Dead Great White Had Fishing Hook in Its Mouth, Officials Say

by Vern Evans

The shark weighed an estimated 1,500 pounds and had a fishing hook stuck in its mouth

Biologists investigate a dead shark found on a Florida beach.

Biologists with the Navarre Beach Sea Turtle Conservation Center checked out the dead shark before it was removed from the beach. Photo by Navarre Beach Sea Turtle Conservation Center

A great white shark that was found dead on a beach in the Florida Panhandle Friday had a fishing hook in its mouth, officials say. This doesn’t necessarily mean the shark’s death was fishing-related — a necropsy is currently underway — but it is being considered as a potential cause of death.

“A fishing hook was embedded in her jaw, so post-release mortality is one possibility,” NOAA Fisheries researcher Michelle Passerotti said in a Facebook post over the weekend.  

Passerotti also corrected other news reports claiming the female shark was pregnant. She said this was incorrectly assumed because of how “girthy” the shark was. It weighed an estimated 1,500 pounds and was around 15 feet long.

“She was actually still immature,” Passerotti explained. “Female white sharks mature around 33 years of age, so she was probably 30ish years old and on the cusp of maturity.”

The Navarre Beach Fire Department was first notified of the discovery around 7 a.m. on Friday. The shark was already dead by that point, and marine biologists with the Navarre Beach Sea Turtle Conservation Center and the Gulf World Marine Institute were some of the first officials on the scene.

NBFD volunteers assisted with the shark’s removal alongside Santa Rosa County workers, who had to bring in heavy equipment after struggling to move the huge shark with two trucks. A video recorded by a local news reporter shows the workers dragging the shark off the beach with an excavator.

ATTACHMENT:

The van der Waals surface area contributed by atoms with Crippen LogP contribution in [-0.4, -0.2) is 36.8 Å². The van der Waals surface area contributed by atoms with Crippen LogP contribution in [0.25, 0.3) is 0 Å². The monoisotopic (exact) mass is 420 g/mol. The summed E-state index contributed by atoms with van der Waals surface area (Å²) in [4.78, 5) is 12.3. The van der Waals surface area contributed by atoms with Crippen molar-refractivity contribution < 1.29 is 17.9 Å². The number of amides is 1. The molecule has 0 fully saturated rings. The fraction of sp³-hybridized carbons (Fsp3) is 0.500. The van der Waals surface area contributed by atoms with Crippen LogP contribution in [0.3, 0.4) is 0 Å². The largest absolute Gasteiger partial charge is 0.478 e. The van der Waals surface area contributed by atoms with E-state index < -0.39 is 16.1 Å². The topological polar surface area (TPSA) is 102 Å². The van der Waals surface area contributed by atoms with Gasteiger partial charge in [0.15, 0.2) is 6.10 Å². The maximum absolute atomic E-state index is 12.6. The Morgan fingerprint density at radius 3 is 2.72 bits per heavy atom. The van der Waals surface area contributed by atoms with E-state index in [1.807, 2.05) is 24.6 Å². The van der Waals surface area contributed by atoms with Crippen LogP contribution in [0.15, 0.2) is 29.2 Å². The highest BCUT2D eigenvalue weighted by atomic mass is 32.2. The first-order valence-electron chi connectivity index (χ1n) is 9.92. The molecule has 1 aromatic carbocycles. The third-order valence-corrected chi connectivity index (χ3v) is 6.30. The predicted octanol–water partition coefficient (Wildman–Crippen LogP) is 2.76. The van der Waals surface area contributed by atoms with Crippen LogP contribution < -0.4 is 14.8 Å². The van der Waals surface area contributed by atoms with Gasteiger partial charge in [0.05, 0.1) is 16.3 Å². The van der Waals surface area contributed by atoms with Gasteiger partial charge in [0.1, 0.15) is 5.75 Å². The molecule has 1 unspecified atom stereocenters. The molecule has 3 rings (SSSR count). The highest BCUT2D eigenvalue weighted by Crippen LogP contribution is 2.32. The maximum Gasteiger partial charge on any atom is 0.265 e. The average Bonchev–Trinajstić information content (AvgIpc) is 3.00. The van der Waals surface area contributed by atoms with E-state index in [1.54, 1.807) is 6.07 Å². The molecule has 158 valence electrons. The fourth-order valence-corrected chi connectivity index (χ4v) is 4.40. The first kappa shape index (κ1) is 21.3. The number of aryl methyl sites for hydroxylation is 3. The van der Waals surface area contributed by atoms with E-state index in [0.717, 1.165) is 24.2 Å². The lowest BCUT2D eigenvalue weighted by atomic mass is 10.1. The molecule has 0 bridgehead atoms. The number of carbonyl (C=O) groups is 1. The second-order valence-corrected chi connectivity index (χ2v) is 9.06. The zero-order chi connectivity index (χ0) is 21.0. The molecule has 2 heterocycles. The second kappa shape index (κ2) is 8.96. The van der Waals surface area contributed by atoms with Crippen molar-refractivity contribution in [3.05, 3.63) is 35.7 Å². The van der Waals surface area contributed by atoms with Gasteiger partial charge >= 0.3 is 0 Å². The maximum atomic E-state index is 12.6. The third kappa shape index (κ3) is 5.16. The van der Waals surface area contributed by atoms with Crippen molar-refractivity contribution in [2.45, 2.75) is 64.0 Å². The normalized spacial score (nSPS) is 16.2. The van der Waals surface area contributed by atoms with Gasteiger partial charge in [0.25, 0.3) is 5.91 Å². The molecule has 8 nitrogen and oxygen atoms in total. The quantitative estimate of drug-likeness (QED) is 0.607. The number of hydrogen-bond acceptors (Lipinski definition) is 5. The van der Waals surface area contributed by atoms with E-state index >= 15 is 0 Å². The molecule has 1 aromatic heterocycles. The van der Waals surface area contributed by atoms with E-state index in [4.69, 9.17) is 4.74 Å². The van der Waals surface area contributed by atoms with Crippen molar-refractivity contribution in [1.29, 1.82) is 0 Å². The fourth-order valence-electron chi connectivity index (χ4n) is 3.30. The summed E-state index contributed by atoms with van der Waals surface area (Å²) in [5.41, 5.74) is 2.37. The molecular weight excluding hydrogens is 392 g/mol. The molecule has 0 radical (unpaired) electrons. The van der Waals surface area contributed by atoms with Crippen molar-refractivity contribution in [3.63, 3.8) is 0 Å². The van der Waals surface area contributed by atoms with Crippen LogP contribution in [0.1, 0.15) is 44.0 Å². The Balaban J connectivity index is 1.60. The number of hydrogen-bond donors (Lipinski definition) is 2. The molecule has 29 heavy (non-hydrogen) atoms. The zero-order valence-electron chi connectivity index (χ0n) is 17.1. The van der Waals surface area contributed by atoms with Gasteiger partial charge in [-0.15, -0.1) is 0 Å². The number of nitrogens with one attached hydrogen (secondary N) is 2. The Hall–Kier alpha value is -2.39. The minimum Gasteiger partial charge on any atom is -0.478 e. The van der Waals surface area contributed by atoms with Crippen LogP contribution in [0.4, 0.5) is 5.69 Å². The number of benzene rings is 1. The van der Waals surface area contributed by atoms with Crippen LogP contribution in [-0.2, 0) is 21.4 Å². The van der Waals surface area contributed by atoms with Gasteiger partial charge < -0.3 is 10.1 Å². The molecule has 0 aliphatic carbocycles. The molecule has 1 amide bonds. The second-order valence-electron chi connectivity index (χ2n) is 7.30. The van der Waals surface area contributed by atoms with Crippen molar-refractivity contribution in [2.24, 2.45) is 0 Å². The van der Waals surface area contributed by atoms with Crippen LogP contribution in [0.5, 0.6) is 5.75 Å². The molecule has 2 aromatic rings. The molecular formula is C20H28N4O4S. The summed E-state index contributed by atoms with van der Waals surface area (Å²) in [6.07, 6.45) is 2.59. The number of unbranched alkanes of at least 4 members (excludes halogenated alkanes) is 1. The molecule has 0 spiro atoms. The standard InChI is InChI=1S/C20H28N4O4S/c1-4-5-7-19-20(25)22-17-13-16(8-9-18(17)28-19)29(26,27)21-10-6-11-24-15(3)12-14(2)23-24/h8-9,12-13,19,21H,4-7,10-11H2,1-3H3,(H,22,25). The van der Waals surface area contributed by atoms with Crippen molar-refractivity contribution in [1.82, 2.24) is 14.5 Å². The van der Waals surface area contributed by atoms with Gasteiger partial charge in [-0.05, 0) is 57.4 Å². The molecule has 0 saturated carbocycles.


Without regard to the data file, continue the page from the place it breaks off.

NBFD fire chief Danny Furleigh updated the Pensacola News Journal later that morning. He said biologists searched the shark for tracking tags but found none. Furleigh also said his crews noticed a fishing hook in the shark’s mouth.

Read Next: Will a Few Oblivious Anglers Get Land-Based Shark Fishing Outlawed Entirely?

This was confirmed at the NOAA lab in Panama City, where officials took biological samples from the shark along with other data that will help pathologists determine the shark’s cause of death. Passerotti said these samples will also be used by other organizations and institutions that study great white sharks.

“These types of strandings, while sad, are an incredible opportunity for research in species that we rarely have an opportunity to study so thoroughly,” Passerotti said. “This shark will contribute a vast amount of information to our understanding of white sharks.”

Fishing for Great Whites Is a Gray Area

If necropsy results do reveal that the shark’s death was caused by recreational fishing, it wouldn’t be a good look for anglers. But it wouldn’t necessarily be a crime, either. Great white sharks are federally protected in Florida along with all other U.S. waters. This means it’s illegal for anglers to retain or possess a great white shark, and there are federal regulations that minimize bycatch by commercial fishermen.

Read Next: Video of Two Men Stabbing a Shark on a Florida Beach Shows Exactly Why Land-Based Shark Fishermen Are Getting a Bad Rap

The rules around sportfishing for great whites are more of a gray area, however, and saltwater anglers catch these sharks all the time — both intentionally and by accident. Anglers in the Atlantic Ocean can even target great whites with the proper permits. Federal regulations only require anglers to “release the fish immediately without removing the shark from the water and without further harming the shark.”

As an example, a pair of Florida fishing guides posted a video to YouTube earlier this month featuring the 1,200-plus-pound great white shark they caught off Navarre Beach — the same beach where the dead shark was found on Friday. But since they followed all the rules by keeping the shark in the water and releasing it without (too much) delay, their catch appears totally legal. The great white the anglers caught on Jan. 29 was smaller than the shark that was found dead at Navarre on Friday.

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